Nobel for literature 1962: inside story

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John F
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Nobel for literature 1962: inside story

Post by John F » Sat Jan 05, 2013 6:27 am

It went to John Steinbeck, and many - writers, critics, myself - wondered why. Here's why.

No Wrath, but Some Discontent, When Nobel Prize Was Awarded to Steinbeck
By DAVE ITZKOFF
John Steinbecknobelprize.org John Steinbeck

When their best-laid schemes of mice and men, and authors and writing, went awry, the members of the Swedish Academy made the best of what they thought was a bad situation in 1962: they awarded the Nobel Prize in Literature to John Steinbeck. The decision came amid their general dissatisfaction with the candidates for the prize that year, according to documents recently released by the academy.

As has become its custom, after a 50-year waiting period the Swedish Academy released documents on the internal deliberation of its committee members as well as a privately kept shortlist for the literary prize, The Guardian said, citing a report in the Svenska Dagbladet of Stockholm.

According to The Guardian, 66 authors were put forward for the literature Nobel in 1962, and the list was narrowed down to Steinbeck, Robert Graves, Lawrence Durrell, Karen Blixen and Jean Anouilh. But after looking at the field of contenders a committee member, Henry Olsson, wrote, “There aren’t any obvious candidates for the Nobel prize and the prize committee is in an unenviable situation.”

Blixen, the Danish author who wrote “Out of Africa” under the pen name Isak Dinesen, became ineligible when she died in September 1962. Graves, whose novels included “I, Claudius,” was nonetheless regarded primarily as a poet and Olsson, The Guardian said, was reluctant to give the prize to an Anglo-Saxon poet until Ezra Pound, whose work he greatly admired, died. (Although Olsson objected to Pound’s politics.) Durrell’s series of novels “The Alexandria Quartet” was not yet considered a significantly substantial body of work (the author had also been passed over in 1961), while Anouilh, the French dramatist, had the bad fortune to come between the 1960 Nobel victory of his countryman Saint-John Perse and the ascent of Jean-Paul Sartre, who would win in 1964.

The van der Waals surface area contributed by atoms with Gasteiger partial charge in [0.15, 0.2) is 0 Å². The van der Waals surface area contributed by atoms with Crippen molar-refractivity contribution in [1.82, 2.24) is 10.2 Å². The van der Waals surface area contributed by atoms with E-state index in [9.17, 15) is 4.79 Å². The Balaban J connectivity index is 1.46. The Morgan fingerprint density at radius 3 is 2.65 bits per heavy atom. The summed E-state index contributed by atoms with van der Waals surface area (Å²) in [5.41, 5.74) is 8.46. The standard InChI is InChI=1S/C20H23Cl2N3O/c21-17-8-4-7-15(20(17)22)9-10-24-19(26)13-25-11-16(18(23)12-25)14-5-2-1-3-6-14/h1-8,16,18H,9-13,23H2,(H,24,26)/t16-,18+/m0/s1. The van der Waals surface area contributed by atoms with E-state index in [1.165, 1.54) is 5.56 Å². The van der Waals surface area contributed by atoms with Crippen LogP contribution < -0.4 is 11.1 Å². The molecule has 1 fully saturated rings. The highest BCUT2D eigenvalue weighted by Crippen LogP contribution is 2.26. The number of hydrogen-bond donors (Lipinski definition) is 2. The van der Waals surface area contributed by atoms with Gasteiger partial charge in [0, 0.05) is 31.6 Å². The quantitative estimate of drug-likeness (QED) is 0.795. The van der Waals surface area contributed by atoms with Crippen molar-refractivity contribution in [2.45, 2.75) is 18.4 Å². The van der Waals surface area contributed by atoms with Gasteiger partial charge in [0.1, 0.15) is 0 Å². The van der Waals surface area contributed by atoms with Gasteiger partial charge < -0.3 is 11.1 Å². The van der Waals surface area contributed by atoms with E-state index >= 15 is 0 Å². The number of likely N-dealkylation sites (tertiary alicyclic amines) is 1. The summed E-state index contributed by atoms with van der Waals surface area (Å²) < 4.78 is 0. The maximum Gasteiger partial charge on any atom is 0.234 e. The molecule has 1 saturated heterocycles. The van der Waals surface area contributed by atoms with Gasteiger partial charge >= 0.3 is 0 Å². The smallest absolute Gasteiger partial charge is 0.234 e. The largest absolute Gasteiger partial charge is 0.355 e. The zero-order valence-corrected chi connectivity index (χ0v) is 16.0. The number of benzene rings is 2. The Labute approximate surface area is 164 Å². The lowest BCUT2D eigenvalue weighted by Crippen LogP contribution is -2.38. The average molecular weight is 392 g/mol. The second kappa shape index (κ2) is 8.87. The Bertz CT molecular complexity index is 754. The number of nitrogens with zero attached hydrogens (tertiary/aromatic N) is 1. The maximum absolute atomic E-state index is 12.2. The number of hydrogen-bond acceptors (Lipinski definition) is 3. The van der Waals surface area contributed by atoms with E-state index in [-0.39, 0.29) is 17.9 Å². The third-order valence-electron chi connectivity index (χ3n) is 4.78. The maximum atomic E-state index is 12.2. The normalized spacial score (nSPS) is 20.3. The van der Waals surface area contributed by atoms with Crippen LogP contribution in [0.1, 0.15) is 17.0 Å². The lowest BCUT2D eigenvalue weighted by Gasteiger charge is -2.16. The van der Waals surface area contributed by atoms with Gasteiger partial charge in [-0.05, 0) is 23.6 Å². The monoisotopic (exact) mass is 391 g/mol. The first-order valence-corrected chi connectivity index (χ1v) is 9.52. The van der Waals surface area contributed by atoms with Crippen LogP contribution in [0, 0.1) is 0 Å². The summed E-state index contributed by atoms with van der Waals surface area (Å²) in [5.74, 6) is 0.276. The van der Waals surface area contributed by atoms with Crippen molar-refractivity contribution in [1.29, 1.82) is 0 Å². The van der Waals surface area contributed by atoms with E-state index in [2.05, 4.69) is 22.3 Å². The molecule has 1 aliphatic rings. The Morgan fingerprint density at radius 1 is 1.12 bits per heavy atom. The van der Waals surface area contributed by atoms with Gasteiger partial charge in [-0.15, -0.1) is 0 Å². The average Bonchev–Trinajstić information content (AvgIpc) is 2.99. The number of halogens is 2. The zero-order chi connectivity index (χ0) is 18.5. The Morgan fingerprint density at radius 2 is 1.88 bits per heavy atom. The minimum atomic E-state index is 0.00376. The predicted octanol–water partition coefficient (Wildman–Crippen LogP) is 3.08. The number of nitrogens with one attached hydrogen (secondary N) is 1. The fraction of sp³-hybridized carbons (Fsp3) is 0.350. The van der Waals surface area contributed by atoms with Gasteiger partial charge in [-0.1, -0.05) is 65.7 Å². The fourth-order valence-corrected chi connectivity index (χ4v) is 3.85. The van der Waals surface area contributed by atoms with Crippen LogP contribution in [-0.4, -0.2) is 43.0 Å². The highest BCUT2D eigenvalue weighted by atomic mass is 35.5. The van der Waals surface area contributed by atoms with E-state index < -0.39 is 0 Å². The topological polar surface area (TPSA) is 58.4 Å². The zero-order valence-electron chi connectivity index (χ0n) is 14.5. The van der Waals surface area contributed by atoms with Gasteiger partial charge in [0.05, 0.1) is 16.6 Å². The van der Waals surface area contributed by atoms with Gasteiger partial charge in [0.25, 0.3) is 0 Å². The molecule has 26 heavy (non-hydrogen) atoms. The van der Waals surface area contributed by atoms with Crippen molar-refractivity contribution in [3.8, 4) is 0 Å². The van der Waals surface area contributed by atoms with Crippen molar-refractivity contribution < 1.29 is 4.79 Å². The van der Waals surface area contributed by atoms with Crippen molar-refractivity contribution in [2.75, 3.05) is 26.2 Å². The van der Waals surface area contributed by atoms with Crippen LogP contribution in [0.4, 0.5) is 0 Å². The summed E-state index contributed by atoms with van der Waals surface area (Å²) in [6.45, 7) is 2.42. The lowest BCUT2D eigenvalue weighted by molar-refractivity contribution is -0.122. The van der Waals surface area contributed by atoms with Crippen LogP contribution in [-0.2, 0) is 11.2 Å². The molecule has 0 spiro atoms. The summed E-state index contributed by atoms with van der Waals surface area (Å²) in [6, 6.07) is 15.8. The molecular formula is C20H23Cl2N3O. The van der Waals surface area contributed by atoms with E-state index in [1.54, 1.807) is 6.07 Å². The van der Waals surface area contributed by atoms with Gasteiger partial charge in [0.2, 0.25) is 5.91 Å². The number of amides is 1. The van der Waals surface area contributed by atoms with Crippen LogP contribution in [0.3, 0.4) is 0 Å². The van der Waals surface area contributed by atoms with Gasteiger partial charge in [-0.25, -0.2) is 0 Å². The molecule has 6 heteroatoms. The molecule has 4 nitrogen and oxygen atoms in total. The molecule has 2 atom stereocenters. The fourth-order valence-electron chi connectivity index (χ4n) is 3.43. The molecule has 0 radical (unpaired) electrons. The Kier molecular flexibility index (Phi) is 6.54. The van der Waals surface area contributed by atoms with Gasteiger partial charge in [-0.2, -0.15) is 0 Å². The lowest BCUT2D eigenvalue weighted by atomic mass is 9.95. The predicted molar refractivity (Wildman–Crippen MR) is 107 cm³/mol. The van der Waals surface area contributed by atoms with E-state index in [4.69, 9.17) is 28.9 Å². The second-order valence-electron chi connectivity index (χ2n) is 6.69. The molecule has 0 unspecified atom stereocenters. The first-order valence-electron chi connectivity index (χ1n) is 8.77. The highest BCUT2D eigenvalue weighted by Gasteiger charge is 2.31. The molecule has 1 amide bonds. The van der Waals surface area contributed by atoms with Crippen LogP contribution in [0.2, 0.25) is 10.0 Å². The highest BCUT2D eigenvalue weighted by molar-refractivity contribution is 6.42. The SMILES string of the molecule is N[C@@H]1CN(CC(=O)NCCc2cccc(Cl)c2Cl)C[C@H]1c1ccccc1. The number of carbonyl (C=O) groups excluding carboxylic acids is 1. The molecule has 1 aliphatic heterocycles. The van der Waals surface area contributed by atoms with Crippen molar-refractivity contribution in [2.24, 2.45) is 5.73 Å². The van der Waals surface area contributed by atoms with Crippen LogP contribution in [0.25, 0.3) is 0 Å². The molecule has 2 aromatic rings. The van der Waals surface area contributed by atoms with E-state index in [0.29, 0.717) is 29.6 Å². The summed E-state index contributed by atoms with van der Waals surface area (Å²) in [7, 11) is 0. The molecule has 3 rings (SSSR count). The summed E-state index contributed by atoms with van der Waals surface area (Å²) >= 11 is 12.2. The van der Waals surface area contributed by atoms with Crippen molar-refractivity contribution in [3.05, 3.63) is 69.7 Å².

So the prize was given to Steinbeck, whose body of work consisted merely of such enduring novels as “Of Mice and Men,” “The Grapes of Wrath,” “Cannery Row” and “East of Eden.” In awarding the Nobel to Steinbeck, the Swedish Academy offered no public hint of its internal weariness, citing him for being among “the masters of modern American literature” and “for his realistic as well as imaginative writings, distinguished by a sympathetic humor and a keen social perception.”

http://artsbeat.blogs.nytimes.com/2013/ ... steinbeck/
John Francis

IcedNote
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Re: Nobel for literature 1962: inside story

Post by IcedNote » Sat Jan 05, 2013 2:07 pm

Did you believe it should have gone to someone else? Or do you mean that you simply found Steinbeck's selection curious at the time? In other words, what would have been your preferred alternative?

Curious,

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John F
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Re: Nobel for literature 1962: inside story

Post by John F » Sat Jan 05, 2013 2:56 pm

Oh, I never think of candidates for the Nobel Prize, but though Steinbeck was popular and successful he lacked the literary importance of other American Nobel laureates such as Eliot, O'Neill, Hemingway, and Faulkner. Ezra Pound is mentioned, and on the merits he should have been given the prize, but his rabidly fascist broadcasts from Italy during the war put him hors concours.

The Swedish Academy, which is the jury, has made some other dubious choices. It's remarkable that John Galsworthy received a Nobel Prize but James Joyce did not.

Non-literary politics plays a role in these awards. So does the requirement that the authors' works be available in Swedish translation, as I've heard.
John Francis

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Re: Nobel for literature 1962: inside story

Post by jbuck919 » Sat Jan 05, 2013 3:31 pm